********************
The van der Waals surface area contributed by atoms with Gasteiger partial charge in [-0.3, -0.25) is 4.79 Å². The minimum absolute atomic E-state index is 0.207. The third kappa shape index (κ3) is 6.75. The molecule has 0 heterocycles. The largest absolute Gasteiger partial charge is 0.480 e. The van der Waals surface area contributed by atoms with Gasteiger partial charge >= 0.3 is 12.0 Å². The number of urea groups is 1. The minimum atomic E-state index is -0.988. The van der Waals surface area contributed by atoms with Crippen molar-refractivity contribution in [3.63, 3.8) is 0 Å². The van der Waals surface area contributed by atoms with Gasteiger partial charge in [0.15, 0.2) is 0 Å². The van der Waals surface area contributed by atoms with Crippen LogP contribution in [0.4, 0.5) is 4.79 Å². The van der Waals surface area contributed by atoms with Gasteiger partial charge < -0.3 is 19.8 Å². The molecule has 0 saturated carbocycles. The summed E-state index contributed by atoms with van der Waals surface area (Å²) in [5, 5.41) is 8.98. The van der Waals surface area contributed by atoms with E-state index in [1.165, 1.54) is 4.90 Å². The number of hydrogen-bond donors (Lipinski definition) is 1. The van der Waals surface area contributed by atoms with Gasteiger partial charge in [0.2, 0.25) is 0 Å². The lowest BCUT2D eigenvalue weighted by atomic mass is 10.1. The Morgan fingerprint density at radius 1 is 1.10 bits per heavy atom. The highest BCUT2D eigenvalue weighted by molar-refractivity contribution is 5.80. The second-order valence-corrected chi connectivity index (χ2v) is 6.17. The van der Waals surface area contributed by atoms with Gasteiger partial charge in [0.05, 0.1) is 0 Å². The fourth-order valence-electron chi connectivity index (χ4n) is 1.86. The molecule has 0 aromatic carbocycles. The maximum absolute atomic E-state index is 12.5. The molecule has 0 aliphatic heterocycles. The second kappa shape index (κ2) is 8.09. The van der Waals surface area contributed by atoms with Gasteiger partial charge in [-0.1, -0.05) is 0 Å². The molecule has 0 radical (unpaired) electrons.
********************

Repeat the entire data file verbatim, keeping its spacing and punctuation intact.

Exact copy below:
The van der Waals surface area contributed by atoms with Gasteiger partial charge in [-0.3, -0.25) is 4.79 Å². The minimum absolute atomic E-state index is 0.207. The third kappa shape index (κ3) is 6.75. The molecule has 0 heterocycles. The largest absolute Gasteiger partial charge is 0.480 e. The van der Waals surface area contributed by atoms with Gasteiger partial charge >= 0.3 is 12.0 Å². The number of urea groups is 1. The minimum atomic E-state index is -0.988. The van der Waals surface area contributed by atoms with Crippen molar-refractivity contribution in [3.63, 3.8) is 0 Å². The van der Waals surface area contributed by atoms with Gasteiger partial charge in [0.15, 0.2) is 0 Å². The van der Waals surface area contributed by atoms with Crippen LogP contribution in [0.4, 0.5) is 4.79 Å². The van der Waals surface area contributed by atoms with Gasteiger partial charge < -0.3 is 19.8 Å². The molecule has 0 saturated carbocycles. The summed E-state index contributed by atoms with van der Waals surface area (Å²) in [5, 5.41) is 8.98. The van der Waals surface area contributed by atoms with E-state index in [1.165, 1.54) is 4.90 Å². The number of hydrogen-bond donors (Lipinski definition) is 1. The van der Waals surface area contributed by atoms with Gasteiger partial charge in [0.2, 0.25) is 0 Å². The lowest BCUT2D eigenvalue weighted by atomic mass is 10.1. The Morgan fingerprint density at radius 1 is 1.10 bits per heavy atom. The highest BCUT2D eigenvalue weighted by molar-refractivity contribution is 5.80. The second-order valence-corrected chi connectivity index (χ2v) is 6.17. The van der Waals surface area contributed by atoms with Gasteiger partial charge in [0.05, 0.1) is 0 Å². The fourth-order valence-electron chi connectivity index (χ4n) is 1.86. The molecule has 0 aromatic carbocycles. The maximum absolute atomic E-state index is 12.5. The molecule has 0 aliphatic heterocycles. The second kappa shape index (κ2) is 8.09. The van der Waals surface area contributed by atoms with Gasteiger partial charge in [-0.1, -0.05) is 0 Å². The molecule has 0 radical (unpaired) electrons.